Paraphrasing from memory, one point Warhol brought up was "new and improved may be the former, but it is rarely the latter."* He talked about the trend of never being satisfied with anything, and of everything being in a perpetual state of "change." From companies producing and marketing every product under the sun to ways of life, it seems Warhol saw this trend coming long before most average people did. He did not think it was positive, either. There is "change" for the sake of actual improvement, and "change" for the sake of change. I wholeheartedly agree with A.W. that the latter benefits no one-- except those who stand to make money or some other gain from it. However, those who are in the latter category bring up whatever clout they can to try to convince people it is in their best interests. We need only to look back at post-World War 2 communists, referring to themselves as "progressive," to see this fact. These days, the common saying is "living in the past."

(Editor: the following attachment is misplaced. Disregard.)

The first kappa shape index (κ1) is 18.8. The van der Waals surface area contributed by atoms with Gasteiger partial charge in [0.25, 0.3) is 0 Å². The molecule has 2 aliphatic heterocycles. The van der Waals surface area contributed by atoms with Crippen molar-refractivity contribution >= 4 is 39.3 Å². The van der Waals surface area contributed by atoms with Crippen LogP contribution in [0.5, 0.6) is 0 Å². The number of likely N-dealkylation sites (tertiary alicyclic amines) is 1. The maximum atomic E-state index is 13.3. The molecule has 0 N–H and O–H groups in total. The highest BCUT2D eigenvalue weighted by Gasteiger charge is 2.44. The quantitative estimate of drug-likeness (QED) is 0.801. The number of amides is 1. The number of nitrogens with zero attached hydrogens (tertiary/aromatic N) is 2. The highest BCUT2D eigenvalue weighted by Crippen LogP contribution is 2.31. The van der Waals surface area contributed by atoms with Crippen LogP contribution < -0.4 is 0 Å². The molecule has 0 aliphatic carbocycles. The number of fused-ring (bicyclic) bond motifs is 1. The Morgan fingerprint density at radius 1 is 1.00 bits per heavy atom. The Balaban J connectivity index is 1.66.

In 1975, A.W. foresaw the consequences of keeping people spinning-in-motion. An interesting quote from http://http://www.amazon.com/Philosophy-Andy-Warhol-Back-Again/dp/0156717204 read: "at some point in the future, you will ask someone if they want an orange-- and they will ask 'an orange what?'" It looks like that time in the future is now.